There are comic books like V For Vendetta – those that use the visual impact of a comic to tell stories of human fault in a horrifyingly realistic world. There are comic books like Ethel and Ernest – those that tell no genuine story and instead present the reader with a gentle snapshot of autobiographical human life.
And then there are comic books like Laura Harkcom’s and Christopher Leone’s We Kill Monsters. This first issue tells the story of the fatherless Basher Brothers, two mechanics that are close to the point where brother Andrew can’t hold down a relationship with bargirl Vanessa. Since their father’s death, Andrew and Jake live and work together, inseparable, almost unable to have lives outside of each other.
Things don’t get any easier when, out of nowhere, a savage monster attacks the brothers. Because, y’know, how else is the story going to progress from the brothers feeling sorry for themselves? The story is essentially split into three sections – melancholic back-story, monster attack, another monster attack. But the story isn’t quite as disjointed as I make out. The back-story establishes how Andrew is overly protective of his brother, and how Andrew is the stronger of the two brothers.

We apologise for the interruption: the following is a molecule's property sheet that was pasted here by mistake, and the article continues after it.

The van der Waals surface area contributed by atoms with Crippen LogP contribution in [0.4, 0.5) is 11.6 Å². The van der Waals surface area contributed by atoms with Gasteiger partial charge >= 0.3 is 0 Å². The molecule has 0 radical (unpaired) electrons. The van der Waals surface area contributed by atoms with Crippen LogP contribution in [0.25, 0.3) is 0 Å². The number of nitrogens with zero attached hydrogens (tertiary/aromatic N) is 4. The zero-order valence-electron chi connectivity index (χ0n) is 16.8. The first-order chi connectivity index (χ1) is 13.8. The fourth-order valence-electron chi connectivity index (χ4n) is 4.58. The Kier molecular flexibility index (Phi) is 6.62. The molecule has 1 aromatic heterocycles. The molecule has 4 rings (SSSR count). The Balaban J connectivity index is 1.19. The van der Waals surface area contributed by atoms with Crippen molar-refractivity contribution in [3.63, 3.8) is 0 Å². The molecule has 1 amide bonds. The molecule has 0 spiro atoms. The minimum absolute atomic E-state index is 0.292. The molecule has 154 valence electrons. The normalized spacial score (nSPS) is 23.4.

This is turned on its head somewhat when, after Jake is attacked by the first monster and Andrew manages to kill it, the blue blood that spews from monster’s corpse miraculously heals Jake’s arm. The next day, the brothers awake to find that Jake’s arm has mutated into that of the monster’s arm, resplendent in claws and muscle.
The ensuing chase between the brothers and the second monster shows how Jake slowly grows out of his shell and away from Andrew’s brotherly grasp. This is also highlighted on the final page where, as the brother’s dangle on the edge of the cliff, it is Jake who clings to Andrew, saving his brother from falling to his death.
The comic sports gorgeously glossed-up artwork, provided by Brian Churilla with colours by Ronda Pattison. It emphasizes the bubbly blue blood that spurts from both monsters in a truly film-worthy manner. The shadowing is also effective, with the colours giving freshness to that well-worn technique of completely shadowing the character’s eyes to show the loss of the brother’s father.
The first of a six-part story, We Kill Monsters is unexpectedly entertaining, fusing an odd mixture of plaintive humanity and roaring, fast-paced fantasy. With a hooky story and fabulous artwork, it’s a comic not to be missed.